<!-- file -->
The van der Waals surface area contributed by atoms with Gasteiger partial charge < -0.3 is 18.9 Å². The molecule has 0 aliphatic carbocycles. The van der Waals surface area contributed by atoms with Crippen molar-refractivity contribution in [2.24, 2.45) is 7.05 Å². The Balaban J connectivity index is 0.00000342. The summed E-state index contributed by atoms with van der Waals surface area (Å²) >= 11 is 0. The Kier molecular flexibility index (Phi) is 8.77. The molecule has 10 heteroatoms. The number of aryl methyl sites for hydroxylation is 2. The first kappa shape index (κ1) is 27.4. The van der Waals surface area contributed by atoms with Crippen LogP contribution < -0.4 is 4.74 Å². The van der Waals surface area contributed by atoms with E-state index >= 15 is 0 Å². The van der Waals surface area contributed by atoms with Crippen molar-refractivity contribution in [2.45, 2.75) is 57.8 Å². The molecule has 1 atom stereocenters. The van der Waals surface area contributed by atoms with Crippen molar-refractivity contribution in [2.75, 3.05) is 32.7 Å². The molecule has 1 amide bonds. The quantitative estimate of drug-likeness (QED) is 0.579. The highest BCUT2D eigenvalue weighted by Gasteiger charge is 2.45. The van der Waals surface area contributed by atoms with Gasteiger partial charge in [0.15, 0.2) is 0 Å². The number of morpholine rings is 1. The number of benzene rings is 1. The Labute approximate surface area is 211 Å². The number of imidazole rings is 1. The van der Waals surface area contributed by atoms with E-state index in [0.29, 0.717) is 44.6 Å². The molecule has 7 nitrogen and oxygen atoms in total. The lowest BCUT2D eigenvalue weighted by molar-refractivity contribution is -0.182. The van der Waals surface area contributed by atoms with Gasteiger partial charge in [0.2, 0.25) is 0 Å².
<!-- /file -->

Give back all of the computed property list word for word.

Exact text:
The van der Waals surface area contributed by atoms with Gasteiger partial charge < -0.3 is 18.9 Å². The molecule has 0 aliphatic carbocycles. The van der Waals surface area contributed by atoms with Crippen molar-refractivity contribution in [2.24, 2.45) is 7.05 Å². The Balaban J connectivity index is 0.00000342. The summed E-state index contributed by atoms with van der Waals surface area (Å²) >= 11 is 0. The Kier molecular flexibility index (Phi) is 8.77. The molecule has 10 heteroatoms. The number of aryl methyl sites for hydroxylation is 2. The first kappa shape index (κ1) is 27.4. The van der Waals surface area contributed by atoms with Crippen LogP contribution < -0.4 is 4.74 Å². The van der Waals surface area contributed by atoms with E-state index >= 15 is 0 Å². The van der Waals surface area contributed by atoms with Crippen molar-refractivity contribution in [2.45, 2.75) is 57.8 Å². The molecule has 1 atom stereocenters. The van der Waals surface area contributed by atoms with Crippen molar-refractivity contribution in [2.75, 3.05) is 32.7 Å². The molecule has 1 amide bonds. The quantitative estimate of drug-likeness (QED) is 0.579. The highest BCUT2D eigenvalue weighted by Gasteiger charge is 2.45. The van der Waals surface area contributed by atoms with Gasteiger partial charge in [0.15, 0.2) is 0 Å². The number of morpholine rings is 1. The number of benzene rings is 1. The Labute approximate surface area is 211 Å². The number of imidazole rings is 1. The van der Waals surface area contributed by atoms with E-state index in [0.29, 0.717) is 44.6 Å². The molecule has 7 nitrogen and oxygen atoms in total. The lowest BCUT2D eigenvalue weighted by molar-refractivity contribution is -0.182. The van der Waals surface area contributed by atoms with Gasteiger partial charge in [0.2, 0.25) is 0 Å².